The big days just keep coming!  Today was another 90 mile day up and over the huge Wolf Creek Pass.  We started at 6:30am under sunny skies and chilly temperatures.  The road was gradually uphill for the first 16 miles to Aid Station #1.  Then it was time for pancakes!  After carbo loading we started climbing in earnest.  Wolf Creek isn’t terribly steep, maybe 8-9% at most, but it is long.  At the first switchback there was a semi truck lying on its side, the result of coming into the turn with too much speed.  The rest of the climb was uneventful.  All of us rode our own pace up the hill and then met on top.  I felt ok, keeping my pace nice and slow to keep the baby happy.  Took some pictures and chatted with folks as they passed me.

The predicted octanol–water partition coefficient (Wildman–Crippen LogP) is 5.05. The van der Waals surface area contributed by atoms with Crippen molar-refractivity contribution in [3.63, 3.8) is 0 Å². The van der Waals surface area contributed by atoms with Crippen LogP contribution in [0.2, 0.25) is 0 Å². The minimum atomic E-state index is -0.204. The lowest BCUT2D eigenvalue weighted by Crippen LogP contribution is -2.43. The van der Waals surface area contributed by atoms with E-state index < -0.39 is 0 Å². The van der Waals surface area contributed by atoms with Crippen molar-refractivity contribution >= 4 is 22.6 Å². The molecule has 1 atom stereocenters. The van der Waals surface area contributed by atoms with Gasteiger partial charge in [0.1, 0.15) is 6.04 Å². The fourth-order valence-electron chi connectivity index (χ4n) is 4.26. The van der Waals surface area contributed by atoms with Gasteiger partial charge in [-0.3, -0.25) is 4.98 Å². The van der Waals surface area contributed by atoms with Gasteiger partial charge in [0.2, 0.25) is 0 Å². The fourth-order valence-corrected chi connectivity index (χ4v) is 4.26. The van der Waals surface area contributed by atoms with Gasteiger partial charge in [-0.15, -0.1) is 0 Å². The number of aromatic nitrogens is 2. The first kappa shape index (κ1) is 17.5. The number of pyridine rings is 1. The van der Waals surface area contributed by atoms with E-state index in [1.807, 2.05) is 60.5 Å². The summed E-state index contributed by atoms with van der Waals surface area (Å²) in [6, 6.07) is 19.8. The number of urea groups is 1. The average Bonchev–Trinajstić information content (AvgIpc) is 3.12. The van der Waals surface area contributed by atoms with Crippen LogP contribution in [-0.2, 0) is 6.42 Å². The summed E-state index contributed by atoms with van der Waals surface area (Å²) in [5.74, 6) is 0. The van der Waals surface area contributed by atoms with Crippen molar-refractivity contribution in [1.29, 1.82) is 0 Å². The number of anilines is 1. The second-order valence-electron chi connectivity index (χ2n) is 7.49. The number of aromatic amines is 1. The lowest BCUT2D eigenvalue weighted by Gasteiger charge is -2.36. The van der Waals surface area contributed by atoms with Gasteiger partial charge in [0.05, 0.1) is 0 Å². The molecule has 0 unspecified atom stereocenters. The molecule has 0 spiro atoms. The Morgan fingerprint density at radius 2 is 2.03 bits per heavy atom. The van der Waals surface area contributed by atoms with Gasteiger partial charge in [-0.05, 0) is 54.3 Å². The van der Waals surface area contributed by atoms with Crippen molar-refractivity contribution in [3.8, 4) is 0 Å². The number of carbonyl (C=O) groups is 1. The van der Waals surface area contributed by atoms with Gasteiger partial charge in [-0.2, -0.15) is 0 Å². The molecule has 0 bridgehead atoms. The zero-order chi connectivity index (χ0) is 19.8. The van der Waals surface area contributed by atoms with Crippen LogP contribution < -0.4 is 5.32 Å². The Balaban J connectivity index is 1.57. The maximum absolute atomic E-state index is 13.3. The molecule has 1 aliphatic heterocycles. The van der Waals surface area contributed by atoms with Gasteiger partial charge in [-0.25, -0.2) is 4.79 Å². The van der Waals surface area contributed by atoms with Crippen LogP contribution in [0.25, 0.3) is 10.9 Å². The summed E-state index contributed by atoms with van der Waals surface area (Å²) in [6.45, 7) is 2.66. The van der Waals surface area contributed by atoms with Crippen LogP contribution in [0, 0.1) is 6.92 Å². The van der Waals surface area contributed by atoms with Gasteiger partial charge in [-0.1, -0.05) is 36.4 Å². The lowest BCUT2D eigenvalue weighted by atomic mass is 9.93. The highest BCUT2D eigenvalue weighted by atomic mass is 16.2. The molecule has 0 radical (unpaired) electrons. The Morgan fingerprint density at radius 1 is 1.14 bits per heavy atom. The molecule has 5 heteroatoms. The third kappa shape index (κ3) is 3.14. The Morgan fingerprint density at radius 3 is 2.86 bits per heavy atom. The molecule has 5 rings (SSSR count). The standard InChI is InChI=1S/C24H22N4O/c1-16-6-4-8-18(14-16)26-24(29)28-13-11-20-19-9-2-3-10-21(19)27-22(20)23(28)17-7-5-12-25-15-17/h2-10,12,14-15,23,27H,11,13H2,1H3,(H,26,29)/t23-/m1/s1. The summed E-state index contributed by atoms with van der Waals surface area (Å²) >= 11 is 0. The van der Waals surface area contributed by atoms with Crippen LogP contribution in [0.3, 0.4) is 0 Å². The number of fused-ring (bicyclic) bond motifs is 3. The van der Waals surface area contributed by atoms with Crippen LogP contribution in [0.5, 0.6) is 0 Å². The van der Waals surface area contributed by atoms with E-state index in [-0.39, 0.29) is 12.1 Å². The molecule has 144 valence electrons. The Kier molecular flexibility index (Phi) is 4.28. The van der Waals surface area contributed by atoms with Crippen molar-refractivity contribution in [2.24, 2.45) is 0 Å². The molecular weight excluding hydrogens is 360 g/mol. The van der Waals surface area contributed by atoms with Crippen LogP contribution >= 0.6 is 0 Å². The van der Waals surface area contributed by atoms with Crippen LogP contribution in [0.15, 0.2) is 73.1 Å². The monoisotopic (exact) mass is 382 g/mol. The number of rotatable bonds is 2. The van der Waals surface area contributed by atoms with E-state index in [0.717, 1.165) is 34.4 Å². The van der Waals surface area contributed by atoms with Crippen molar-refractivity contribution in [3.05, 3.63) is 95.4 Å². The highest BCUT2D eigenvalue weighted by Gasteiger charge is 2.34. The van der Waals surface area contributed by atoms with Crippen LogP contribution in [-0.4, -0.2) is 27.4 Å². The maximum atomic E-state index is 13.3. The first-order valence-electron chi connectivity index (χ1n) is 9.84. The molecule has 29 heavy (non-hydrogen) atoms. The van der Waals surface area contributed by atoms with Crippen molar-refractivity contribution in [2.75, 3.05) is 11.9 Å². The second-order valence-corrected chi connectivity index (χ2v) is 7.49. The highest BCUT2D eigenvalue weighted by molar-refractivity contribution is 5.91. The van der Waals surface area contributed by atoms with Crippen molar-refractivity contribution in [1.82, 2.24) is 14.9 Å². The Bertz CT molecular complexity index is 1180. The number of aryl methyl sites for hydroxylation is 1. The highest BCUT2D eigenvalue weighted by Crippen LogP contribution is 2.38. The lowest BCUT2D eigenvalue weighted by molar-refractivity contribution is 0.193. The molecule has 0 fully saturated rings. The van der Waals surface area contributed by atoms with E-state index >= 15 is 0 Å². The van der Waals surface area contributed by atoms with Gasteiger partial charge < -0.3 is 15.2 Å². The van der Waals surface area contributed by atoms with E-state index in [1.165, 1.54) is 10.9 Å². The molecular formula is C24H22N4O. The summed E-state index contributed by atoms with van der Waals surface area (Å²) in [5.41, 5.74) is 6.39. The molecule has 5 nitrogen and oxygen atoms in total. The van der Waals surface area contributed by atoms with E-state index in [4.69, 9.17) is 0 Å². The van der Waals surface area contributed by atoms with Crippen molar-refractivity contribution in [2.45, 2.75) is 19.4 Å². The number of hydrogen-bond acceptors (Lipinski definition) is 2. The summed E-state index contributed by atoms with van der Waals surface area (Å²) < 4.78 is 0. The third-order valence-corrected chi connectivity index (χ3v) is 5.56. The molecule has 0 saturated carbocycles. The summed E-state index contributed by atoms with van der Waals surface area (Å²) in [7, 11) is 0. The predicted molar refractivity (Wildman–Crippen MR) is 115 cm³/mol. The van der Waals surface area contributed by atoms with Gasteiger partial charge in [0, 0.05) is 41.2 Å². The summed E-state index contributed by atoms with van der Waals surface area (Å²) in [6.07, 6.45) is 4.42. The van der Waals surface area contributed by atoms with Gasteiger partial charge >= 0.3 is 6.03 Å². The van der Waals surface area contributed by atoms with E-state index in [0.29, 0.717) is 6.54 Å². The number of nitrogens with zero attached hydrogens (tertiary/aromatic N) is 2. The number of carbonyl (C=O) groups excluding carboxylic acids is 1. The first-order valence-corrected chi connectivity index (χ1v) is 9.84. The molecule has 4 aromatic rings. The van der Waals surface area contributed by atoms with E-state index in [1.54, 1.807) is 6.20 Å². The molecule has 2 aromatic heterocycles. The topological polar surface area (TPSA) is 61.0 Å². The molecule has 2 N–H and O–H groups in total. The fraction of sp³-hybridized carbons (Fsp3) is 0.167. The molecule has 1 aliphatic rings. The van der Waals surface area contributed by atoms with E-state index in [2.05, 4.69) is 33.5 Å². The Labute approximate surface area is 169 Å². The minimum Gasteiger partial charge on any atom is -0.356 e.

It was chilly on the summit so we didn’t stay long.  The 20 mile descent down to the small town of South Fork was a blast!  Wide open roads with a rip-roaring tailwind.  We easily hit over 50 mph.  I had a large deer run across the road about 40ft in front of me.  If it had stopped to look at me I would have hit him.  Luckily he kept trotting and we missed each other.  Definitely got my adrenalin up.  We reached South Fork in one piece and enjoyed more grapes and animal crackers.  Filled up our bottles with Gatorade and started towards the next town of Del Norte.